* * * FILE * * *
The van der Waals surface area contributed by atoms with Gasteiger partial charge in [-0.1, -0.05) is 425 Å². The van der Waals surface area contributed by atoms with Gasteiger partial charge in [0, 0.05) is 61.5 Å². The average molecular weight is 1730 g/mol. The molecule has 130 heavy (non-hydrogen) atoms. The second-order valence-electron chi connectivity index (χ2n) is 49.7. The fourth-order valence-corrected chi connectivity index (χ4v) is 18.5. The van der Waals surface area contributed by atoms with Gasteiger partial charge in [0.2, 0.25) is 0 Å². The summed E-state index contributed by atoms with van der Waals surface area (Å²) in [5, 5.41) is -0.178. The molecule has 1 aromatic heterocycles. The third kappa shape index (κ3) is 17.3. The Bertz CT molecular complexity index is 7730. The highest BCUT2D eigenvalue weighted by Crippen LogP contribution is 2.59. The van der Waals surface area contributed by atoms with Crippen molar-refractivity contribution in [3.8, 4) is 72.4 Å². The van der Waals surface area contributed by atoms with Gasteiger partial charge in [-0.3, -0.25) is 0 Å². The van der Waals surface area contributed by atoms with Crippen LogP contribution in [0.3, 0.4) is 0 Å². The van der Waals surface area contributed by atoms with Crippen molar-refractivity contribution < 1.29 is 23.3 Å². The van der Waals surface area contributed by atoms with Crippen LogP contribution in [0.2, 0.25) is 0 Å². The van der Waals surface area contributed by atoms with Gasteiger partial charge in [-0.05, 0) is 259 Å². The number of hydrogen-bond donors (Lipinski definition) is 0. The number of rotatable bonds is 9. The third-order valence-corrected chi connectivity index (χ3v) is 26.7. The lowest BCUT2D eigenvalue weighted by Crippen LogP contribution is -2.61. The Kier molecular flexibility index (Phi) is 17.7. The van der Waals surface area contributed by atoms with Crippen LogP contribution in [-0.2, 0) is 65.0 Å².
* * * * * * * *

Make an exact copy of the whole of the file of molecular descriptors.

The van der Waals surface area contributed by atoms with Gasteiger partial charge in [-0.1, -0.05) is 425 Å². The van der Waals surface area contributed by atoms with Gasteiger partial charge in [0, 0.05) is 61.5 Å². The average molecular weight is 1730 g/mol. The molecule has 130 heavy (non-hydrogen) atoms. The second-order valence-electron chi connectivity index (χ2n) is 49.7. The fourth-order valence-corrected chi connectivity index (χ4v) is 18.5. The van der Waals surface area contributed by atoms with Gasteiger partial charge in [0.2, 0.25) is 0 Å². The summed E-state index contributed by atoms with van der Waals surface area (Å²) in [5, 5.41) is -0.178. The molecule has 1 aromatic heterocycles. The third kappa shape index (κ3) is 17.3. The Bertz CT molecular complexity index is 7730. The highest BCUT2D eigenvalue weighted by Crippen LogP contribution is 2.59. The van der Waals surface area contributed by atoms with Crippen molar-refractivity contribution in [3.8, 4) is 72.4 Å². The van der Waals surface area contributed by atoms with Gasteiger partial charge in [-0.3, -0.25) is 0 Å². The van der Waals surface area contributed by atoms with Crippen LogP contribution in [0.3, 0.4) is 0 Å². The van der Waals surface area contributed by atoms with Crippen molar-refractivity contribution < 1.29 is 23.3 Å². The van der Waals surface area contributed by atoms with Crippen LogP contribution in [0.2, 0.25) is 0 Å². The van der Waals surface area contributed by atoms with Gasteiger partial charge in [-0.05, 0) is 259 Å². The number of hydrogen-bond donors (Lipinski definition) is 0. The number of rotatable bonds is 9. The third-order valence-corrected chi connectivity index (χ3v) is 26.7. The lowest BCUT2D eigenvalue weighted by Crippen LogP contribution is -2.61. The Kier molecular flexibility index (Phi) is 17.7. The van der Waals surface area contributed by atoms with Crippen LogP contribution in [-0.2, 0) is 65.0 Å².